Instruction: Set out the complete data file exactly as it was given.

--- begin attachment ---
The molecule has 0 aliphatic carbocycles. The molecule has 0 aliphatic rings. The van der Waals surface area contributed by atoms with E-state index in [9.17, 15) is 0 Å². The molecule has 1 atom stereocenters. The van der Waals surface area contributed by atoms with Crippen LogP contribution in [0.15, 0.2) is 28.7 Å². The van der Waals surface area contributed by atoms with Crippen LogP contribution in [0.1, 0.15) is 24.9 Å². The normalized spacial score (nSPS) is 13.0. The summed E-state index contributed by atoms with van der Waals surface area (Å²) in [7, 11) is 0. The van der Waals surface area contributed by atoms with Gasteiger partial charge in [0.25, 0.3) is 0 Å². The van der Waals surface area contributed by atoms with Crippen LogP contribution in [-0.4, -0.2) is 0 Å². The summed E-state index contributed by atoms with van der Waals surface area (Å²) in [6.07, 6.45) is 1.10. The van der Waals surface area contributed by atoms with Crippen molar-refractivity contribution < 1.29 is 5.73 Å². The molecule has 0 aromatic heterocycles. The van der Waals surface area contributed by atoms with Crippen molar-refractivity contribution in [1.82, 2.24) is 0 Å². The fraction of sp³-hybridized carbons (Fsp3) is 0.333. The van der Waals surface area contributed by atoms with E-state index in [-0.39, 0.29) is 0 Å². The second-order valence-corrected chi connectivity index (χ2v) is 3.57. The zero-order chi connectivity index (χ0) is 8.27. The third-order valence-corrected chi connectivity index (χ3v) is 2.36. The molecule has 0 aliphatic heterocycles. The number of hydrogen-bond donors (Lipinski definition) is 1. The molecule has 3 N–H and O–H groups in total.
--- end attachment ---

The molecule has 0 aliphatic carbocycles. The molecule has 0 aliphatic rings. The van der Waals surface area contributed by atoms with E-state index in [9.17, 15) is 0 Å². The molecule has 1 atom stereocenters. The van der Waals surface area contributed by atoms with Crippen LogP contribution in [0.15, 0.2) is 28.7 Å². The van der Waals surface area contributed by atoms with Crippen LogP contribution in [0.1, 0.15) is 24.9 Å². The normalized spacial score (nSPS) is 13.0. The summed E-state index contributed by atoms with van der Waals surface area (Å²) in [7, 11) is 0. The van der Waals surface area contributed by atoms with Gasteiger partial charge in [0.25, 0.3) is 0 Å². The van der Waals surface area contributed by atoms with Crippen LogP contribution in [-0.4, -0.2) is 0 Å². The summed E-state index contributed by atoms with van der Waals surface area (Å²) in [6.07, 6.45) is 1.10. The van der Waals surface area contributed by atoms with Crippen molar-refractivity contribution < 1.29 is 5.73 Å². The molecule has 0 aromatic heterocycles. The van der Waals surface area contributed by atoms with Crippen molar-refractivity contribution in [1.82, 2.24) is 0 Å². The fraction of sp³-hybridized carbons (Fsp3) is 0.333. The van der Waals surface area contributed by atoms with E-state index in [-0.39, 0.29) is 0 Å². The second-order valence-corrected chi connectivity index (χ2v) is 3.57. The zero-order chi connectivity index (χ0) is 8.27. The third-order valence-corrected chi connectivity index (χ3v) is 2.36. The molecule has 0 aliphatic heterocycles. The number of hydrogen-bond donors (Lipinski definition) is 1. The molecule has 3 N–H and O–H groups in total.